January 21, 2022 (MLN): Though coal prices tamed down from the peak but still moving on an unstable ground which will expose cement manufacturers to witness squeezed margins and negative volumetric growth in months to come, Inayat Ullah Niazi, Chief Financial Officer (CFO), D.G. Khan Cement Company Limited (DGKC) told Mettis Global on Friday.
The sudden spike in demand for coal as a result of the rebound in economic activities after a terrible slowdown due to Covid-19 lockdowns across the globe disrupted the supply chain that ultimately pushed local manufacturers into the troubled zone, he added.
He said that companies cannot pass on the entire impact of rising coal prices (currently standing at $159/ton) to the end consumers and cherry on the top the increasing interest rate is also playing its due role to hurt the companies’ financials. In 2021, the State Bank of Pakistan (SBP) has raised interest rates by 275bps to 9.75% compared to the previous year.
However, the buoyant cement demand can come to a rescue on the back of housing schemes, dams construction, and road infrastructure especially during the phase of the upcoming election campaign.
Speaking about DGKC, he stated that the company receive a strong dividend income of around Rs2 billion which helps the company to carry out its operations smoothly.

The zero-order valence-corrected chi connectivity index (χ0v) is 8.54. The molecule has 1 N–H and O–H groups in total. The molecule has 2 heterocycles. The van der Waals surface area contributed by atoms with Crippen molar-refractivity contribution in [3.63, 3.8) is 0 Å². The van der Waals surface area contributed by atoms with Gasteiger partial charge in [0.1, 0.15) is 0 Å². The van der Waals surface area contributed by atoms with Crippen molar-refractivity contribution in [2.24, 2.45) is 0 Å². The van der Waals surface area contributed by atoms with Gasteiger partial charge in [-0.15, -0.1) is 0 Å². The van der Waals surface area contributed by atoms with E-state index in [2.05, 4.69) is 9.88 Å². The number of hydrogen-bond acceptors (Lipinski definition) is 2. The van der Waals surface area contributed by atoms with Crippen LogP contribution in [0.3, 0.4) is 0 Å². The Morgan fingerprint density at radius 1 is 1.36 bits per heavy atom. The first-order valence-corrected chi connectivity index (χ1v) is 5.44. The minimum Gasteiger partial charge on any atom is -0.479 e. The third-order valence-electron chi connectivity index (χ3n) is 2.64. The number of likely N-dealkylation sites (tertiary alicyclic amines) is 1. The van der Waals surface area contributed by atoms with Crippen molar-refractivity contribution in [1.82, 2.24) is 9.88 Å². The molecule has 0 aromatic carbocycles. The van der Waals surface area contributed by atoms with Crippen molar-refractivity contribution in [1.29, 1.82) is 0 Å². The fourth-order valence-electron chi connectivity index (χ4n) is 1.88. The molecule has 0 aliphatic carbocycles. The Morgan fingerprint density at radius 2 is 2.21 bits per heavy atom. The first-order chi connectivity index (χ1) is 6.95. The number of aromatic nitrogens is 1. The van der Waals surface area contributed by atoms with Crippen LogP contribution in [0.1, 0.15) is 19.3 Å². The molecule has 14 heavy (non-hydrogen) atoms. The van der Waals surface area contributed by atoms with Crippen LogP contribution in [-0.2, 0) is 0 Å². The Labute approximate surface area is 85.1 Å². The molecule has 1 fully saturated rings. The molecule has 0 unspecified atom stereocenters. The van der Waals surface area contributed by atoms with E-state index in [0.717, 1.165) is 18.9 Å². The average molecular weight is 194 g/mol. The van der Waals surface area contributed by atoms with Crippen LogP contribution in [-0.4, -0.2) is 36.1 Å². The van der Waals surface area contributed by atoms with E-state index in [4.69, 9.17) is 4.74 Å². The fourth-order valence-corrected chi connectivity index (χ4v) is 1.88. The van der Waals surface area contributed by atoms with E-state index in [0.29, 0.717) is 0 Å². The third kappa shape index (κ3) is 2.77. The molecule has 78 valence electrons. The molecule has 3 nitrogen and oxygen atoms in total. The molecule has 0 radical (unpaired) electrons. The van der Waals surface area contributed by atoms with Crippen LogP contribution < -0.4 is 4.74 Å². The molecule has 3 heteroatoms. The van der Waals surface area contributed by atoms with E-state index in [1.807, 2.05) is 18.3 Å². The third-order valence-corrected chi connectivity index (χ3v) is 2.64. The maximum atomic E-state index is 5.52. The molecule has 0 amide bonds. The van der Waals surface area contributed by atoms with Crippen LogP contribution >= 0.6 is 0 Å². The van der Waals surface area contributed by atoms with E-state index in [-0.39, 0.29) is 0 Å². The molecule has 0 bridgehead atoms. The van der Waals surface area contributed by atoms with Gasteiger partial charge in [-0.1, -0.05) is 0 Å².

Upon asking a question pertaining highly levered state with a debt to asset ratio of 35%, he stated that the company has already paid off Rs3 – 4 billion debt and constantly planning to subdue its impact.
“To pay off the debt, the companies need to have decent cash flows and for this margin should be strong but under the present scenario, it has become difficult for cement players to keep the margins intact,” Saad Hanif, Senior Investment Analyst at Insight Securities said while speaking to Mettis Global.
They have to face the brunt of rising interest rates and the rising input prices particularly coal which has left no room to rectify the margins. Eventually, the valuation of the company will be suffered, he added.
On the demand side, he said that domestic demand will likely reach 52mn tons by FY23, translating into 8.4% growth from FY21. While local dispatches are likely to grow by 5% by FY23.
During the last 20 years, Pakistan’s local cement dispatches have grown at a CAGR of 8.2%, while dispatch growth during the years of higher GDP growth is above 12%.
Going forward, cement players may face a hit of a slowdown in economic activity, increase in energy prices, weak external account position, price competition amongst players, and change in the regulatory environment.
All in all, the cement sector is in the doldrums as the players continue to face currency devaluation, increase in electricity tariffs, coal cost as well as high taxation. The cement industry does not get any subsidy from the government and in fact, it contributes to the national exchequer through exports, the spokesperson of All Pakistan Cement Manufacturers Association (APCMA) highlighted.
The government must provide a level playing field through addressing the above-stated issues so that Industry may optimally utilize its potential, he noted.
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